Loyola University Chicago

Department of History

Spring 2018 History Courses

Searching for an interesting and engaging class this spring? Look no further than the History Department's course selections!

We are offering a full complement of our Tier 1 Foundational Historical and Tier 2 Historical Knowledge Core Courses, including special sections of HIST 212 focused on Military and Diplomatic History and Medicine, Disease, and Health.

To go in-depth on a particular topic, check out details for our 300-Level electives - open to all majors! Explore selected offerings below or check out the full list here

Description: History 267B covers the central role of Germany in the modern world, including its politics and culture!  Not only was Germany at the center of the First World War, the rise of Totalitarianism, the Second World War, the Holocaust, and the Cold War.  German writers, artists, composers and filmmakers responded to all of these developments by constructing modernist responses to modernity.  Great literature, art, music, and films provide the best way to feel the impact of 20th century history, and this blended course of online lectures and in-class discussions will raise your understanding of all these. 

Sample Syllabus: HIST 333 20th Century German Politics and Culture

Description: Special topics or new approaches of current interest to the instructor. This course may be used to fulfill the history major distribution requirement in 300-Level Pre-1700 European History or may count as a 300-Level history elective. Students may repeat the course for credit when the topic changes. 

Outcome: Students will gain familiarity with the topic; the ability to make connections between secondary and primary sources; and the capacity to think critically about the ways that historians have approached major issues.

Why should I take this class? Explore the ways in which nationalism has affected relations between peoples and states, as well as those between different ethnic communities. Answer the question if nationalism is a form of neurosis affecting today’s world.

Instructor: Marek Suszko

Time: Mon/Wed/Fri 1:40-2:30 pm

Description: The extraordinary popularity that nationalism has enjoyed over the last centuries among European as well as non-European societies makes it necessary to study this phenomenon in a great detail. The course will begin by tracing the origins and various forms of nationalism, continue with the establishment of nation-states, and end with a discussion of various national, ethnic, and migration issues that dominate European and world politics today.

Syllabus: HIST 300C History of European Nationalism

Why should I take this class? We will learn about how race, class, and gender have shaped the country's school lunch program -- long before Michelle Obama drew attention to the connection between race and adequate and healthy eating in the US.  And think about connections between domestic food policies (like school lunches) and global warfare and transnational economic development.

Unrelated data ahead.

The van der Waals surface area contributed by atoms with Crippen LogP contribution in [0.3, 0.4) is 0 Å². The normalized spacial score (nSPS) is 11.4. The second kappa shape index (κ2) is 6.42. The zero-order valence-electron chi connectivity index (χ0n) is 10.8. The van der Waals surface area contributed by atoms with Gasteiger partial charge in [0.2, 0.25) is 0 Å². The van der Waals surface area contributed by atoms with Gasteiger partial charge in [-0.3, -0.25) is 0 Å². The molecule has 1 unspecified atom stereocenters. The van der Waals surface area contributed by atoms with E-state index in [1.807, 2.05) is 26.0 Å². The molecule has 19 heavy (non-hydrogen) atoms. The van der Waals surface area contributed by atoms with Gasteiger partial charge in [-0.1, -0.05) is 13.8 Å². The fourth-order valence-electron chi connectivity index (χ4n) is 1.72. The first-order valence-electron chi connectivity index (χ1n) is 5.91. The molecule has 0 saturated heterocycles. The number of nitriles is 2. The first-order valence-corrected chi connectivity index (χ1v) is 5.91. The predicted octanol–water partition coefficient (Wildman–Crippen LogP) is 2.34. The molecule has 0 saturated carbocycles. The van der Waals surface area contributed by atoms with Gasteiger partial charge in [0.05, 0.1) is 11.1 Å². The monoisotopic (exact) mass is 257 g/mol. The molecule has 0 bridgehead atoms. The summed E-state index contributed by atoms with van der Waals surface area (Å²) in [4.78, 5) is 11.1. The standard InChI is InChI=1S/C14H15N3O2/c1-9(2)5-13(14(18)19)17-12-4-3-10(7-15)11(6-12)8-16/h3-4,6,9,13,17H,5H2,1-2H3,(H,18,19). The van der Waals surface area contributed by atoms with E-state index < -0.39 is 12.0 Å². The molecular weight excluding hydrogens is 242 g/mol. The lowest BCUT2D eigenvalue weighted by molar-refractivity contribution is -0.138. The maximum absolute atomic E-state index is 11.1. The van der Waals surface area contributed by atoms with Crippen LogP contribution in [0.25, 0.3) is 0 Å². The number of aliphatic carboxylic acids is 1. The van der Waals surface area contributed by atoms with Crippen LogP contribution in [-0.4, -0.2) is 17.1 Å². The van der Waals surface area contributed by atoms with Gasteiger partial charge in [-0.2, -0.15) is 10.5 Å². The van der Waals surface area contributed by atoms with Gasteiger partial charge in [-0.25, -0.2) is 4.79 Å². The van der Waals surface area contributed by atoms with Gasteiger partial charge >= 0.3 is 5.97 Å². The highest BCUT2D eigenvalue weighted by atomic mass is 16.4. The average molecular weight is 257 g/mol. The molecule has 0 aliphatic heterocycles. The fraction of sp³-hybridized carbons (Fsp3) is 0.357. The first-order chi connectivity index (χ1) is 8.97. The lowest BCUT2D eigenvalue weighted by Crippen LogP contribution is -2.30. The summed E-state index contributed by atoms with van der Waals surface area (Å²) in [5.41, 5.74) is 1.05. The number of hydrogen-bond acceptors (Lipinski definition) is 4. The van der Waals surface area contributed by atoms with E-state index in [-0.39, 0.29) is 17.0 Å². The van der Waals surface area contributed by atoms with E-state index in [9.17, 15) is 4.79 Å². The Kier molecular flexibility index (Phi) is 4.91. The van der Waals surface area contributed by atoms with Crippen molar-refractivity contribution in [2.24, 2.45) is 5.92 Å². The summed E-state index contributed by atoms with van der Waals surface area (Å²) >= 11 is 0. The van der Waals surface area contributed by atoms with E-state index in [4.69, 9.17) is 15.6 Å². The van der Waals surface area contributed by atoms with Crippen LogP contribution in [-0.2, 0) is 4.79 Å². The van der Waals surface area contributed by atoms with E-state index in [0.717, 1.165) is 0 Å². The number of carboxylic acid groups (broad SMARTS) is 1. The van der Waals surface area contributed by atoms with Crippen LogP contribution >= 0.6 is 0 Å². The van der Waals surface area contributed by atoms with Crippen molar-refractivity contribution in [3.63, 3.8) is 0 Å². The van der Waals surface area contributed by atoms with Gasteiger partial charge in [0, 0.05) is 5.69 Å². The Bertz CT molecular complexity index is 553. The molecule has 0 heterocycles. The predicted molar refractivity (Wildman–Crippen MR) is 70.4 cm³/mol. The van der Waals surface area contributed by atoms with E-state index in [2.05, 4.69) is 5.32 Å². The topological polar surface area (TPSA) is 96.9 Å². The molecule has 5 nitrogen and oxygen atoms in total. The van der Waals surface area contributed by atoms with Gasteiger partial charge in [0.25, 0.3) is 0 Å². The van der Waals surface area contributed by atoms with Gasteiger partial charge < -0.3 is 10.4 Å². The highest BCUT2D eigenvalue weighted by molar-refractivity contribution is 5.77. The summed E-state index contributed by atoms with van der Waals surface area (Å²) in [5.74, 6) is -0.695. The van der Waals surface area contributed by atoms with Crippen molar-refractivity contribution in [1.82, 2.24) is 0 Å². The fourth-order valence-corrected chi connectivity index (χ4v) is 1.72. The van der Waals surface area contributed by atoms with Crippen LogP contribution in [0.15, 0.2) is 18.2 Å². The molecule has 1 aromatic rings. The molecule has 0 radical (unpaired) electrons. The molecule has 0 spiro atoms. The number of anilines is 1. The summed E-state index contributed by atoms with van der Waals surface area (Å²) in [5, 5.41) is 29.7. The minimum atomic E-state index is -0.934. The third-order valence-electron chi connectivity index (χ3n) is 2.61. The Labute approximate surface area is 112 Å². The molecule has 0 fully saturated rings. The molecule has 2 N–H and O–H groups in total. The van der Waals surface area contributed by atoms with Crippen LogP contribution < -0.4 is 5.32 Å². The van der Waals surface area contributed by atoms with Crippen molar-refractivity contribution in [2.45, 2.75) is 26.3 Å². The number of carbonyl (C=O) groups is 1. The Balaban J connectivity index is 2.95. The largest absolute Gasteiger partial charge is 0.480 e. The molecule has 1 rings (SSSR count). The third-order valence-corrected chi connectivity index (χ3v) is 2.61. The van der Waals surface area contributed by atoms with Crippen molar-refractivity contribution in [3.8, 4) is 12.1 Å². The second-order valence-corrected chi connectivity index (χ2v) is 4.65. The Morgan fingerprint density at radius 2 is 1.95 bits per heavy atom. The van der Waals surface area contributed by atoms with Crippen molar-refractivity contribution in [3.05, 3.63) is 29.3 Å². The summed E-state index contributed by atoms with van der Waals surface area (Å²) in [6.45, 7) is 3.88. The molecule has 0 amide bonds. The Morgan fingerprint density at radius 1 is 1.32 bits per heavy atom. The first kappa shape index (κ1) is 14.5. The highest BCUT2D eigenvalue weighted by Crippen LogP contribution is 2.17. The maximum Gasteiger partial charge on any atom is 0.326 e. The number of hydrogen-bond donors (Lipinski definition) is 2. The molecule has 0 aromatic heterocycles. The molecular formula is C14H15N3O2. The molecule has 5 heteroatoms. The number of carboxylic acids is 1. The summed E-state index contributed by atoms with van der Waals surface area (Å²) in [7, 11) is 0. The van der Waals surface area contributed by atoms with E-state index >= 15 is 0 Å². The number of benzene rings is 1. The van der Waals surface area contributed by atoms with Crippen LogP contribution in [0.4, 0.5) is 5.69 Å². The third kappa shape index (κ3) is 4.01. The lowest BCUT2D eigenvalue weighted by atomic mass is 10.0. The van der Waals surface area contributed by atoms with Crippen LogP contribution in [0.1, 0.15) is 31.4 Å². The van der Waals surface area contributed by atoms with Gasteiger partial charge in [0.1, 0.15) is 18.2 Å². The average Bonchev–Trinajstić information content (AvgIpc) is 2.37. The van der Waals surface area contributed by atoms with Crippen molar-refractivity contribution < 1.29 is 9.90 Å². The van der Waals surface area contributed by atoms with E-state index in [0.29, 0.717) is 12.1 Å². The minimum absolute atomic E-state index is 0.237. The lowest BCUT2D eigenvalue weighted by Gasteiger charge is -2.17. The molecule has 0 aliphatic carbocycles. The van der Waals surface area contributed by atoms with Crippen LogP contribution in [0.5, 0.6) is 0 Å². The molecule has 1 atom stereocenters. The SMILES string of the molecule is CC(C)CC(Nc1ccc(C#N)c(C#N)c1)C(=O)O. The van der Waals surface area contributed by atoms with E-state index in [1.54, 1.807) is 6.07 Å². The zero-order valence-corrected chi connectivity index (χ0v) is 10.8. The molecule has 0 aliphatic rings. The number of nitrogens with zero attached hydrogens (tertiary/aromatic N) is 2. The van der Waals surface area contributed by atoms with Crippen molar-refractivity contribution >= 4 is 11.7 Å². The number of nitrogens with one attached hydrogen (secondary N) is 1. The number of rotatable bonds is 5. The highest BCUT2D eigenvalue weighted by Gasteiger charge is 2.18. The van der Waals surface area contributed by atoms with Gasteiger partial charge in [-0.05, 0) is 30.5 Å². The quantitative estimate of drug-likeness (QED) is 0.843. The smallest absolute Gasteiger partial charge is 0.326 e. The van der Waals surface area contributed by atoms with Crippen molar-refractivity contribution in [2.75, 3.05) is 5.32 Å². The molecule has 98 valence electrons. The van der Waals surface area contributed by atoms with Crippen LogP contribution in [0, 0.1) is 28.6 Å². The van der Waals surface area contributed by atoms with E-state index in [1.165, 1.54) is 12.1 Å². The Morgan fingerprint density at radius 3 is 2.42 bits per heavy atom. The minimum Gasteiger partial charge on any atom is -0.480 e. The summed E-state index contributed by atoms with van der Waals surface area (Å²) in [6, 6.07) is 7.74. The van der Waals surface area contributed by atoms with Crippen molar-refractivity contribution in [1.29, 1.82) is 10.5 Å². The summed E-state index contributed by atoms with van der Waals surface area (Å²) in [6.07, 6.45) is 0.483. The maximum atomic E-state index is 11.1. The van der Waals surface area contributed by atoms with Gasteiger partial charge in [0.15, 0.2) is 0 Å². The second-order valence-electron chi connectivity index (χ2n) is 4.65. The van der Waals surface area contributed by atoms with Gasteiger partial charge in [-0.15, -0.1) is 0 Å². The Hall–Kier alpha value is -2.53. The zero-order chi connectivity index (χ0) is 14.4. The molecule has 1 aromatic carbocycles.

Description: This course examines the ways in which conflicts over food have shaped the modern world. We will explore changing ways of understanding and fighting famines (focusing on Ireland, India, and Ethiopia), as well as looking at the ways in which food was a “weapon of war” during the First and Second World Wars. Finally, the course will analyze the ways in which race, gender, and class have shaped our country’s food and welfare policies.  

Learn more about this course and Dr. Weinreb's recently published book, Modern Hungers: Food and Power in Twentieth Century Germany, here!

Syllabus: HIST 300C Food Hunger and Power in Modern World

“Fascinating Fascism”: Fascist Movements and Regimes, 1919 to the Present

Instructor: Dr. Anthony Cardoza

Time: Tues/Thurs 1:00-2:15

Description:  The recent emergence of right-wing populist nationalism in the western world has sparked a renewed interest in fascism as a political phenomenon. Unfortunately, the term “fascist” has become a generic linguistic weapon to attack and demonize one’s political adversaries. In this context, my course seeks to restore analytical meaning and content to fascism by exploring the rise and evolution of actual fascist movements and regimes from their inception in the early twentieth century up to the present day.

Syllabus: HIST 300C Fascism

Instructor: Dr. Candeloro

Time: Tues/Thurs 1:00-2:15

Description: "Italian American Culture in Historical Perspective" traces the story of one of the largest European-descended immigrant groups in the United States with particular attention to the literary, theatrical, artistic,  folkloric, and popular culture elements of the Italian American migration, settlement patterns, linguistic development, music, ethnic/racial consciousness, conflicts between marginal and mainstream cultures, and gender ideology.  In addition to reading the historic narrative, students will focus on classic and contemporary novels by Italian American men and women, and the films, music, and cultural institutions that have shaped the self identity and the public perception of Italians in this country.

Current Italian American culture-makers from the US and Italy will visit the class in person and via Skype. The intellectual contributions of people like  Pietro di Donato, Jerre Mangione, Mario Puzo, Martin Scorcese, Tina DeRosa, Tony Ardizzone, Joseph Tusiani, Dana Gioia, Leonard Covello, Frank Sinatra, Arturo Toscanini, Francis Ford Coppola, Helen Barolini, Adria Trigiani, and Lisa Scottoline. Students will screen and review feature films and documentaries in class and online. Students will master the narrative history, develop analytic skills in reviewing film and literature in historic context and develop a sense of the cultural dynamic that places Italian ethnicity in American culture and simultaneously compares the Italian experience with that of other ethnics.‚Äč

Instructor: Dr. Kim Searcy

Time: Mon/Wed/Fri 10:25-11:15

Syllabus: HIST 300E Women in Islamic History

Description: This course examines the role of women in Islamic history, from the earliest Islamic period, i.e. 7th century Arabia to the present. The course will focus on Africa and the Middle East, however predominately Muslim regions such as Malaysia and Indonesia will also figure into the course narrative. The course seeks to offer insight into how Muslim and empower themselves and into the constantly changing gender boundaries. The course will use both primary and secondary source material in order to explore these topics.

Description: The concentration camp is an emblem of the modern world. From the camps of nineteenth-century colonialism to the Soviet Gulag, Nazi death camps, and more contemporary detention centers for refugees and political prisoners in the War on Terror, this course explores the underlying logic of extrajudicial encampment. Why have modern states—across the ideological spectrum—made use of concentration camps against real and perceived enemies? We examine the deep roots of the camp in 19th-century European politics and society, while exploring the global dimensions of the camp today. With a transnational and comparative lens, we examine memoirs, film, and theoretical and historical scholarship to explore the diverse manifestations of concentration camps over the past two centuries. Why did this system of punishment and terror first develop, and why does it continue to exist in the world today?